- Gentlemen, start your drones: Judge’s ruling opens door for commercial use
- Soldier who hid, bragged about not saluting flag to be punished — in secret
- ‘Maverick’ of the seas: ‘Top Gun’ school for U.S. ship officers to launch
- Putin declares Sochi Paralympics open amid Ukrainian protest
- ‘In Jesus name, we pray’ sparks ire at Ohio council meeting
- Navy’s first laser weapon ready for prime time; drone killer to deploy this summer
- Billionaire backer: Rick Santorum ‘needs to be heard’ in 2016
- Obamacare fallout: 49 percent pessimistic; 45 percent ‘scared’
- DHS accused of holding U.S. citizen at airport, using emails to pry into her sex life
- Seattle socialist: Minimum-wage discussion skewed by ‘right-wing’ GAO analysis
Taxpayers must pay the freight for over-budget train projects
Topic - John Mortimer
The title of this delightful collection of Sir John Mortimer's classic Rumpole stories itself testifies to the enduring qualities of these stories, told in the voice of the Old Bailey Hack barrister. That distinctive voice - crusty, orotund, pointed - is key to what makes these tales such a pleasure to read.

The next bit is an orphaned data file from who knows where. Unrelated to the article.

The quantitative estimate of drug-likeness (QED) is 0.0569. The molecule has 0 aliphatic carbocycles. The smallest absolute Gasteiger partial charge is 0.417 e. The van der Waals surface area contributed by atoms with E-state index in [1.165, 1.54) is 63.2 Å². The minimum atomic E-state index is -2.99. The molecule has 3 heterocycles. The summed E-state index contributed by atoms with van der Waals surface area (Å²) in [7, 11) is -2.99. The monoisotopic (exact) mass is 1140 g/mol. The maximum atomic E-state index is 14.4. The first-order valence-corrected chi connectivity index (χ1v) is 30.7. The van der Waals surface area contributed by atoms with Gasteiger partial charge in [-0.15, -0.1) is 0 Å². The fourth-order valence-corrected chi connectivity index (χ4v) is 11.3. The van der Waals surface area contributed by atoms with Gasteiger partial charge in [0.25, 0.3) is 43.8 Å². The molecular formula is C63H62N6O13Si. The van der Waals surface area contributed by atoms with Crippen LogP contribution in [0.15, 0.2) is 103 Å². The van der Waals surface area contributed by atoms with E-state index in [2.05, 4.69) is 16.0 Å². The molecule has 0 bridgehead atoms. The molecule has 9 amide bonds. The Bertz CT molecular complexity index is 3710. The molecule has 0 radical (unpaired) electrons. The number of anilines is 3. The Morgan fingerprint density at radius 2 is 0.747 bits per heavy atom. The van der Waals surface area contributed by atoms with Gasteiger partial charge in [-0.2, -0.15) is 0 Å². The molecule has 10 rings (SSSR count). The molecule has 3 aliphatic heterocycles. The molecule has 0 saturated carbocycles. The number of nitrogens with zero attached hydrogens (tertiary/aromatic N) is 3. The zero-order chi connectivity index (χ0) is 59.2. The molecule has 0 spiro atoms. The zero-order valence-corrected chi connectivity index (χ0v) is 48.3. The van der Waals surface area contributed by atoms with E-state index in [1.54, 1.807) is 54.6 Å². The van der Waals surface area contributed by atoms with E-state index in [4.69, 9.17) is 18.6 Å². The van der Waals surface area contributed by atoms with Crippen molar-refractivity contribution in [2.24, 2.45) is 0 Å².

The late Sir John Mortimer's wryly humorous television series about the antics of a tenacious London criminal defense attorney, "Rumpole of the Bailey," presupposed the existence of a British criminal class populated by thieves and burglars - not the rioters and looters of today ("Anarchy in the UK; rioters set afire London," Web, Tuesday).
Christmas without Rumpole would be like Christmas without Scrooge.
Mortimer wrote that although he wanted to create this kind of shabby old dinosaur of the London criminal bar, it was not until he heard the particular plaint of an older colleague that he knew he had found that all-important voice, from which all else would flow.